Global Ties Arkansas—formerly the Arkansas Council for International Visitors (ACIV)—is part of the national organization Global Ties U.S., which is based in Washington DC. Global Ties U.S. consists of more than ninety nonprofit organizations around the country. Both Global Ties U.S. and all the ninety-plus organizations are private nonprofits, but they receive international visitors sent to them by the U.S. Department of State. Most of the local organizations are citywide, and a few, such as Global Ties Arkansas, are statewide in coverage. The visitors brought to the United States have been identified as individuals in a position—now or in the future—likely to influence issues related to American foreign policy. Global Ties Arkansas receives international officials and leaders in the areas …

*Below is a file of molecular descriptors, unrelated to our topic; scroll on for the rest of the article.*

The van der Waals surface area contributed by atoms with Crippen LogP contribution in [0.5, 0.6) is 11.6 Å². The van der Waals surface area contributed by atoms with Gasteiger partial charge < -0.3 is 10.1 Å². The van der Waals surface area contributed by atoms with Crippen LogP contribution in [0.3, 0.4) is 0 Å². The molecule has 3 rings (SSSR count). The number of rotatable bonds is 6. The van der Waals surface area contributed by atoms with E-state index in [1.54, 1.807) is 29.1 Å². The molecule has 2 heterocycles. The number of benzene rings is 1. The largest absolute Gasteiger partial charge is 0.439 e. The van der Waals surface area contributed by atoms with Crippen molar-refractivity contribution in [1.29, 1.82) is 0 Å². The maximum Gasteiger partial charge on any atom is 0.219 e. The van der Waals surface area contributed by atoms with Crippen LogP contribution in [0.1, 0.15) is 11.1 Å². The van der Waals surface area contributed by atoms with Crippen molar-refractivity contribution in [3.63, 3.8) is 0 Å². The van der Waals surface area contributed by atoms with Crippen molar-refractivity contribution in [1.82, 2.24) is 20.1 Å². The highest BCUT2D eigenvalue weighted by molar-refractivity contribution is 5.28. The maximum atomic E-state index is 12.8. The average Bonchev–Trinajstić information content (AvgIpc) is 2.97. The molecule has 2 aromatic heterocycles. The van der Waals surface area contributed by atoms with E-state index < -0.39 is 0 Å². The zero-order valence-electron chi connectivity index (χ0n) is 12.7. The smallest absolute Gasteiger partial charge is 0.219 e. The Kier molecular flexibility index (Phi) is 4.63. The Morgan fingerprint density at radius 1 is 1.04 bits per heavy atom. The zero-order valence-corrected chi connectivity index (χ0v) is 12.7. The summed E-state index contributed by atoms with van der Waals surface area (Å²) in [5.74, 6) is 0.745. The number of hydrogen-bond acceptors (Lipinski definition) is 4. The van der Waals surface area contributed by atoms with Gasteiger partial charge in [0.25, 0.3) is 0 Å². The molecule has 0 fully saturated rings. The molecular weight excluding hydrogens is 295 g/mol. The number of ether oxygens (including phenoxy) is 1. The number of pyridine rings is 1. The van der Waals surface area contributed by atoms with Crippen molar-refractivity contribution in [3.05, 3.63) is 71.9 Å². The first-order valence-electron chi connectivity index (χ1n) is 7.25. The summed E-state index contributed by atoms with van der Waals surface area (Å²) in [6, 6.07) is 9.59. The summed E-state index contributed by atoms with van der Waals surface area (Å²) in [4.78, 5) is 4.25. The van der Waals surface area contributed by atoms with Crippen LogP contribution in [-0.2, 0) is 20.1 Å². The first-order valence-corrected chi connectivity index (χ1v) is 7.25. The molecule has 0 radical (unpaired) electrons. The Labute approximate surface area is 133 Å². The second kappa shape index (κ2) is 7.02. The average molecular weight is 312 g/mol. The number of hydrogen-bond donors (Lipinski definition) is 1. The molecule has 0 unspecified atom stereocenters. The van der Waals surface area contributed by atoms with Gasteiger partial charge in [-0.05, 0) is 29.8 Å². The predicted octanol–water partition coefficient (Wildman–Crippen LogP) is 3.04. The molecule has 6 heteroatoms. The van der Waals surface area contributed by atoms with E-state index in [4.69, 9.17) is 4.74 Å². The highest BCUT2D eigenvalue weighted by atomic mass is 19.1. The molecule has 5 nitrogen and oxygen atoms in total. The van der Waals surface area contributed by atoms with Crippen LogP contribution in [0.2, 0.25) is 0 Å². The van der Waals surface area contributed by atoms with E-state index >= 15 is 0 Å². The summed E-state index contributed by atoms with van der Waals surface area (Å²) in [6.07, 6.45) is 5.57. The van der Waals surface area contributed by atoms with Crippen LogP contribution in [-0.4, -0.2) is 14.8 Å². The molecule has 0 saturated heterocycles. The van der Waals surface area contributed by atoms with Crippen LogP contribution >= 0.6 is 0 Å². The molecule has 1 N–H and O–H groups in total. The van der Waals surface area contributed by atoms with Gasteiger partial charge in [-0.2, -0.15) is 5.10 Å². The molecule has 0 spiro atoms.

Good Government Committee (Little Rock)

Little Rock (Pulaski County) business leaders formed the Good Government Committee in October 1956, which convinced the city’s voters to implement the city manager form of government in the November election. The Good Government Committee insisted the city manager system would make the municipal government more efficient and honest. Critics—mostly trade unionists and African Americans—charged that the Good Government Committee was simply a front for the Greater Little Rock Chamber of Commerce and argued that the city manager form of government would place municipal power firmly in the hands of the city’s economic elite. On October 10, 1956, Mayor Woodrow Wilson Mann called for a vote on the city manager plan in the wake of a Pulaski County Grand Jury …

Goodwill Industries of Arkansas